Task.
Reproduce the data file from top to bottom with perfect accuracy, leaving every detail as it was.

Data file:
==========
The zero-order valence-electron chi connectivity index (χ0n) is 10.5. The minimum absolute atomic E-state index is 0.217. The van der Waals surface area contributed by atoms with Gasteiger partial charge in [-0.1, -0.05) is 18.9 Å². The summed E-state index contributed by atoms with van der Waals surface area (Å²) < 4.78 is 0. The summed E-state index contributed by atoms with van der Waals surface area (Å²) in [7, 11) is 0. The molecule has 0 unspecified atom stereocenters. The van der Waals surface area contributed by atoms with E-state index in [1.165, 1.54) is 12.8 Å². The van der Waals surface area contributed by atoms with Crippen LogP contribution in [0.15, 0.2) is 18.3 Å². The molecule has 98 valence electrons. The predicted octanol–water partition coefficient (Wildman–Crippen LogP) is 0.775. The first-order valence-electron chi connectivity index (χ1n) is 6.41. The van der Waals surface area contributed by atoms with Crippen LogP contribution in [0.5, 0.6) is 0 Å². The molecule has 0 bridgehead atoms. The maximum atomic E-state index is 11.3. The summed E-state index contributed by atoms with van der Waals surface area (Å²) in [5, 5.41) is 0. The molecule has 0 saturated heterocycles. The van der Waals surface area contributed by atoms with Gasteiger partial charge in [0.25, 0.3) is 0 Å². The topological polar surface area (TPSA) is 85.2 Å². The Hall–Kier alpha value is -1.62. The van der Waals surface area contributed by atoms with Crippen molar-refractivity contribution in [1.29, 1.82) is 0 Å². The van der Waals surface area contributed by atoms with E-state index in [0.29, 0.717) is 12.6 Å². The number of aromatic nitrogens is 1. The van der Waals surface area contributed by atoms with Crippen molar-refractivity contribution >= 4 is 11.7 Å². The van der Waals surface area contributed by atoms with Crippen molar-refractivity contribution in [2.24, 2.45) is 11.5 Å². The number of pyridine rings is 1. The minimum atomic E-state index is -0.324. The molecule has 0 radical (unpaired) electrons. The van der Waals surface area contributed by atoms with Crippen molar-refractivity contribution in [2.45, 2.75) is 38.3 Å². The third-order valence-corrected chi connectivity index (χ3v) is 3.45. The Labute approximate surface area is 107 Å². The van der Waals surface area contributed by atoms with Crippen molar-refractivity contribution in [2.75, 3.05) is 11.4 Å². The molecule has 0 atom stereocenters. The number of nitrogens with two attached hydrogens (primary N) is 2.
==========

The zero-order valence-electron chi connectivity index (χ0n) is 10.5. The minimum absolute atomic E-state index is 0.217. The van der Waals surface area contributed by atoms with Gasteiger partial charge in [-0.1, -0.05) is 18.9 Å². The summed E-state index contributed by atoms with van der Waals surface area (Å²) < 4.78 is 0. The summed E-state index contributed by atoms with van der Waals surface area (Å²) in [7, 11) is 0. The molecule has 0 unspecified atom stereocenters. The van der Waals surface area contributed by atoms with E-state index in [1.165, 1.54) is 12.8 Å². The van der Waals surface area contributed by atoms with Crippen LogP contribution in [0.15, 0.2) is 18.3 Å². The molecule has 98 valence electrons. The predicted octanol–water partition coefficient (Wildman–Crippen LogP) is 0.775. The first-order valence-electron chi connectivity index (χ1n) is 6.41. The van der Waals surface area contributed by atoms with Crippen LogP contribution in [0.5, 0.6) is 0 Å². The molecule has 0 bridgehead atoms. The maximum atomic E-state index is 11.3. The summed E-state index contributed by atoms with van der Waals surface area (Å²) in [5, 5.41) is 0. The molecule has 0 saturated heterocycles. The van der Waals surface area contributed by atoms with Gasteiger partial charge in [0.25, 0.3) is 0 Å². The topological polar surface area (TPSA) is 85.2 Å². The Hall–Kier alpha value is -1.62. The van der Waals surface area contributed by atoms with Crippen molar-refractivity contribution in [1.29, 1.82) is 0 Å². The van der Waals surface area contributed by atoms with E-state index in [0.29, 0.717) is 12.6 Å². The number of aromatic nitrogens is 1. The van der Waals surface area contributed by atoms with Crippen molar-refractivity contribution >= 4 is 11.7 Å². The van der Waals surface area contributed by atoms with Crippen molar-refractivity contribution in [2.24, 2.45) is 11.5 Å². The number of pyridine rings is 1. The minimum atomic E-state index is -0.324. The molecule has 0 radical (unpaired) electrons. The van der Waals surface area contributed by atoms with Crippen molar-refractivity contribution in [2.45, 2.75) is 38.3 Å². The third-order valence-corrected chi connectivity index (χ3v) is 3.45. The Labute approximate surface area is 107 Å². The van der Waals surface area contributed by atoms with Crippen molar-refractivity contribution in [2.75, 3.05) is 11.4 Å². The molecule has 0 atom stereocenters. The number of nitrogens with two attached hydrogens (primary N) is 2.